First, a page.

HARRISBURG, Pa. (WHTM) — Most of the sunflowers in John Abbott’s Harrisburg backyard are about 8 feet tall…except for one.

Abbott got the sunflower seeds from a neighbor and planted them in May. One of them grew, and grew, and grew, until it reached almost 20 feet!

Credit: John W. Abbott

“I have never had one grow that big,” Abbott said in an email to abc27.

The common sunflower typically grows about 3-15 feet tall, according to Britannica.

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In addition to being an attractive plant, Britannica says, sunflowers’ leaves can be used as fodder; their flowers produce a yellow dye; their seeds can be used in birdseed or eaten dried, roasted, or ground into nut butter; and oil that comes from compressing their seeds is good for table use or can be put in soap or paints.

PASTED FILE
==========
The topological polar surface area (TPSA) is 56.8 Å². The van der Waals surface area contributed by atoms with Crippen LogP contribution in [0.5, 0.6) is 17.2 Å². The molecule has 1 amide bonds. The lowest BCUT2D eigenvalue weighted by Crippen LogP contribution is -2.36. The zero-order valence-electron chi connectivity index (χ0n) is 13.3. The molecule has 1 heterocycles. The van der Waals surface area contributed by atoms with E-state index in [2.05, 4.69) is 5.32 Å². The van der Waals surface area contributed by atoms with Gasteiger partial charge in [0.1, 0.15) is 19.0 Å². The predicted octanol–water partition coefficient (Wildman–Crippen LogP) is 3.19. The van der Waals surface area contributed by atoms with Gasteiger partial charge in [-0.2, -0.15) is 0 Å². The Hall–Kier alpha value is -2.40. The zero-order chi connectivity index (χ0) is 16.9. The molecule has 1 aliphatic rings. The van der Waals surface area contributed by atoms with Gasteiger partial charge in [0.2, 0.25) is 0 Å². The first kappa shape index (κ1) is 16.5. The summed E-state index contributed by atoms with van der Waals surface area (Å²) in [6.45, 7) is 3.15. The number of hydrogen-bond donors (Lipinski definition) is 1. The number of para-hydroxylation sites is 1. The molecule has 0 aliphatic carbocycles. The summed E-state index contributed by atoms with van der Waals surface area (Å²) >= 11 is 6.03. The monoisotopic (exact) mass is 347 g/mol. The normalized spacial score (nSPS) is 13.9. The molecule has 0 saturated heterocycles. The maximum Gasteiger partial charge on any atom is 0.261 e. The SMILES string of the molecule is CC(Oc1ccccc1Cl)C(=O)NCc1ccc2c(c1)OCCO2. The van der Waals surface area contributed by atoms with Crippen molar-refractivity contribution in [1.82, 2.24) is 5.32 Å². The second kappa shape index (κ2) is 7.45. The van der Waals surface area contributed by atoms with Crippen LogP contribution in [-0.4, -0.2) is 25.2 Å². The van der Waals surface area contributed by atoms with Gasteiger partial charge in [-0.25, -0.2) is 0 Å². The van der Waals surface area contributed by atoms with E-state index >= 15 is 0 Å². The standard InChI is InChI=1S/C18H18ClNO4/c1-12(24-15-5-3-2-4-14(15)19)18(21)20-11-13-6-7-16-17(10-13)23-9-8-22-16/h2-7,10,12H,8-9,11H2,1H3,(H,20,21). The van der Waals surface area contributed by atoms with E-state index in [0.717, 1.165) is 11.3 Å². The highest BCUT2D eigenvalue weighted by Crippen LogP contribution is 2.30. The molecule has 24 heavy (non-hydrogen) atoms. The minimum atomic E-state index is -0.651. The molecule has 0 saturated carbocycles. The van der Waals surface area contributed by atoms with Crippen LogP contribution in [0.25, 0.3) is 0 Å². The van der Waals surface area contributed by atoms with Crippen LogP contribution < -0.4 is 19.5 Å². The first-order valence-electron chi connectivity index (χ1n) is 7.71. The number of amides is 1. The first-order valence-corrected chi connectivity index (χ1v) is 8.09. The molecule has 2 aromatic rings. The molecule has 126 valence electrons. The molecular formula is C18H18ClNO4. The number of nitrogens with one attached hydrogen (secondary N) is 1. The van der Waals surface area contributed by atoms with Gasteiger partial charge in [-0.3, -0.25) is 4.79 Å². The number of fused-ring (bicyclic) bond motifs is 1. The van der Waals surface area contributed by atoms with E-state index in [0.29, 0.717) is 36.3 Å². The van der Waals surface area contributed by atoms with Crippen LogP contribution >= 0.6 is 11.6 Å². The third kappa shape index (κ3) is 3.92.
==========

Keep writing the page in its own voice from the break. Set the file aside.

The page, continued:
While some varieties of “pollenless” sunflowers can be nice for cut flowers, other varieties are great for bees and other pollinators, Penn State Extension explains.

Bees can use sunflowers for nectar and wax for their hives, Penn State Extension notes, and sunflowers can also be hosts for moths and butterflies.